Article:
The Print investigates how the vote for Brexit could mean foreign languages are gaining importance rather than losing it.
The stereotype goes that we Brits are terrible at languages: We assume everyone speaks English; we did three years of French at school but don’t even know how to order a coffee; we’re certain that the worlds of media and business revolve around English; we feel like we simply don’t need to know another language.
This isn’t entirely true, especially these days. However, while many Brits do speak an extra language, with Polish and Punjabi being two of the most spoken, few speak the languages most in demand by UK businesses: French, Spanish and German.
Many people in mainland Europe, including children, see extra languages, particularly English, as a necessity. Meanwhile, in the UK, languages are often viewed as boring, irrelevant and difficult.
However, languages will arguably become even more important to the UK once we leave the EU. The language skills deficit already costs us billions per year, at an estimated 3.5% of GDP. Despite the misconception that all business is conducted in English, the reality is that companies need people who speak a range of different languages. In the event that the final Brexit agreement does not include free movement, British businesses may find it difficult to recruit those with language skills, as they may not be able to rely on other EU nationals to fill the gap.
Back in May, Jean-Claude Juncker, President of the European Commission, joked that English is losing its importance. Although English will probably not lose its status as a lingua franca any time soon, it could start to play less of a central role within the EU. To do trade with the EU, the UK may need high-level negotiators fluent in languages such as German and French. Currently, it does not have many of these. According to the British Council, the UK has an urgent strategic need for language skills if it wants to succeed as a world leader in trade and international relations.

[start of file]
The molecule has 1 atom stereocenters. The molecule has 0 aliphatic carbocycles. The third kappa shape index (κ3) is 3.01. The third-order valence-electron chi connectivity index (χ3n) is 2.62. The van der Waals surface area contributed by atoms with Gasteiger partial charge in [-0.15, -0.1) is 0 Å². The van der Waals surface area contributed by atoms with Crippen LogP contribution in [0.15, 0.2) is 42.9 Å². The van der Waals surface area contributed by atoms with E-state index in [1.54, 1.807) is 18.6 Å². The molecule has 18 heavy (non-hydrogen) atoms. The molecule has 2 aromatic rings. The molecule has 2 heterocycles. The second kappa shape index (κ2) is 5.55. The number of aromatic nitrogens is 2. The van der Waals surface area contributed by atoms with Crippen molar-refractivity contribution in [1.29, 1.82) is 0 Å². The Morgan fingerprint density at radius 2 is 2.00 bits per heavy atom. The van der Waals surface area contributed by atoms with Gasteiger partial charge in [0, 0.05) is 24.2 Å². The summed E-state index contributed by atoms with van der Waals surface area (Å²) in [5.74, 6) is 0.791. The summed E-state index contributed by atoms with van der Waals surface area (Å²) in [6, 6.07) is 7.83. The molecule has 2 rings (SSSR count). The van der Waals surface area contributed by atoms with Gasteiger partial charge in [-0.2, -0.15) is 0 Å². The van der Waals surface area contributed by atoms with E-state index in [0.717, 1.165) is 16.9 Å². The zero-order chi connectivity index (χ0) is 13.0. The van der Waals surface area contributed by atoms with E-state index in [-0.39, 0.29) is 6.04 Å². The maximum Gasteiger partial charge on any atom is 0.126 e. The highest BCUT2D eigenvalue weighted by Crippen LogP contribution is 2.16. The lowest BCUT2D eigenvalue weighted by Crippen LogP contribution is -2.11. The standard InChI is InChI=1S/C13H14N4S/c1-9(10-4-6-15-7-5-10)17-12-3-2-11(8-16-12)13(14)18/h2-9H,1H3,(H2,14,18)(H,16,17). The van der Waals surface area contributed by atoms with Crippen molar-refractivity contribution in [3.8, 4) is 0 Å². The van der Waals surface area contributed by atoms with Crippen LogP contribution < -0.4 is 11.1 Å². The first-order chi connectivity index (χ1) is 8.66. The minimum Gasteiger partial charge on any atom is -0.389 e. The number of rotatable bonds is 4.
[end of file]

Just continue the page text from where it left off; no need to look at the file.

From another perspective, languages are even more important post-Brexit on a personal level. Without free movement, it will probably be harder to live and work in Europe. Although there are many English-speaking jobs in certain cities, such as Amsterdam and Berlin, having language skills opens up far more job opportunities.
With this increased chance of securing a job comes the increased chance of obtaining a visa or residency permit, which may be necessary after Brexit. Even if the job is English-speaking, knowing the local language and therefore having some sort of connection with the country would certainly be an advantage on any visa application.
Despite all these benefits, the number of children and young adults in Britain learning languages is continually decreasing. Many universities have made huge cuts to their language departments over the past two decades, with the University of Manchester making cuts as recently as May this year. In British secondary schools, less than half of pupils take a language at GCSE level.
Some universities are trying to counteract the decline of language learning in schools by offering ab initio courses, where students are able to pursue a languages degree while learning the language from scratch. But, although the number of ab initio courses is increasing, the number of entrants to modern foreign language degrees fell by 16% between 2007 and 2014.
There has also been an attempt to increase language learning in primary schools. Today, the majority of primary schools in Britain provide at least some foreign language teaching. The problem here is that teaching is often irregular and not provided by qualified language teachers. There is also the issue of continuation. Because the number of languages offered in schools is often very limited, a child might learn French at primary school, and then go to a secondary school where Spanish is the only language on offer.
However, attitudes might be changing. According to data released by languages app Lingvist, Brexit has sparked an increased interest in language learning. Lingvist examined nine months of data before and after Brexit and found that the app’s number of UK users increased by 91% after the Brexit vote. Interestingly, the most popular courses matched the languages most in demand by British businesses: French, Spanish and German.
Image: istock (edited by Blanca Gonzalez Alba)